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A transition to renewable energy in America will have a multiplier effect beyond merely reducing our emissions. . As Jennie Stephens, a Professor at Northeastern University, told Yale Climate Connections, this transition can also create positive social change in other arenas. In her words, “We really need to think about…connecting climate and energy with other issues that people wake up every day really worried about, whether it be jobs, housing, transportation, health, and well-being.” To make these connections, she notes, “a more inclusive, diverse leadership is essential.”
As we build a greener future, we must work to ensure that we’re not recreating systems that deny people of color equity and sovereignty just with cleaner energy sources.
Why This Matters: Activists have long noted that climate justice is social justice, and cannot be separated from the myriad of other issues of inequality it intersects with. But often, as many sources have noted, climate advocacy and sustainable energy groups employ “homogenous” and “insular” hiring practices, which lead to the phenomena of the “green ceiling”.
A Deeper Issue: This lack of diversity and marginalization of BIPOC voices within the climate sector looms large. As Jason Carney, a solar installer, told All Things Considered,“Going into [a] boardroom, I’m the only person of color. We go to these conferences, and I’m the only person of color. We go to the U.S. Green Building Council — the local chapter — and of 200 people, it might be me and maybe one other person of color. It was very intimidating.”
But the onus of changing the system cannot fall only on people of color. We all must work to create a more just and equitable system. That means, as Lyn Griffith Taylor argues, a “real commitment– and real courage– from the often homogenous senior leadership of big green groups to curtail the insular hiring practices that cut off opportunities for people of color.”
A seat at the table is, of course, not a cure-all in the fight to undo centuries of structural racism in environmentalism. But, to quote Lyn Griffith Taylor, “I fear that without diverse leadership representing the experiences of communities most impacted by energy injustice, the clean energy transition will fall short of its progressive goals.”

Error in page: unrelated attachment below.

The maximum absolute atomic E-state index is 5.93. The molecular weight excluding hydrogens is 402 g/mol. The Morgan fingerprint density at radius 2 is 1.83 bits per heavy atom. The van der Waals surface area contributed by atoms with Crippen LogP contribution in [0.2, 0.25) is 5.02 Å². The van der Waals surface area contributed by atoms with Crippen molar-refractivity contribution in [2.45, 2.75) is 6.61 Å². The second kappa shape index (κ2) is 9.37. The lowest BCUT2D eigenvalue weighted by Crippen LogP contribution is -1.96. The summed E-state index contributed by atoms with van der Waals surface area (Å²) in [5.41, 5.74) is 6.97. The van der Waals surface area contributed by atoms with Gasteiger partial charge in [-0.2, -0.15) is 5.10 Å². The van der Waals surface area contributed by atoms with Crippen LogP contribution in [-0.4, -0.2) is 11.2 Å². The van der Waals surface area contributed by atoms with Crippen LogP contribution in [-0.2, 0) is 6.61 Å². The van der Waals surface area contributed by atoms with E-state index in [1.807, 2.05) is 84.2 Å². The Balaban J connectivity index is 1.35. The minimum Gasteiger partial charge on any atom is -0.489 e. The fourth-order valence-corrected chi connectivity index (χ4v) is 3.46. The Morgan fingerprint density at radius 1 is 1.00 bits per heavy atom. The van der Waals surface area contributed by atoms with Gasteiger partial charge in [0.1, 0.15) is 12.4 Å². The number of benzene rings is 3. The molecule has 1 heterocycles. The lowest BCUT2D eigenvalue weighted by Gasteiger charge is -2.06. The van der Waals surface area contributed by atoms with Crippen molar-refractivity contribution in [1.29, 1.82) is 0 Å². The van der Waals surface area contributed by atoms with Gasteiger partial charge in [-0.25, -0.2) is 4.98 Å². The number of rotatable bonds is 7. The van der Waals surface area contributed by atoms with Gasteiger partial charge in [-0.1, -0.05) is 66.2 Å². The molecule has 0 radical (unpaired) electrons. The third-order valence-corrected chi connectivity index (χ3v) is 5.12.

Last month, 50,000 images from 90 countries entered National Geographic’s 2021 Wildlife Photographer of the Year competition. Among the many breathtaking photos of a living planet fighting against climate change, a winner has finally been chosen. French underwater photographer Laurent Ballesta has been awarded Wildlife Photographer of the Year 2021 for his photo of […]
The Fossil Fuel Resistance is in Washington, D.C. October 11-15, 2021#PeopleVsFossilFuels pic.twitter.com/BsnJsujRFe — Climate Justice Alliance (CJA) (@CJAOurPower) October 11, 2021 On Monday, Indigenous Peoples’ Day, hundreds of people marched to the White House to demand the President and Congress step up efforts to combat climate change. The rally was organized by the Build Back Fossil […]
By Ashira Morris, ODP Staff Writer According to new research published in the journal Nature Climate Change, at least 85% of the global population feels the impacts of human-induced climate change. The study evaluated more than 100,000 studies of events that could be linked to climate change, like crop failures, alongside temperature and precipitation changes caused by carbon emissions. The results […]
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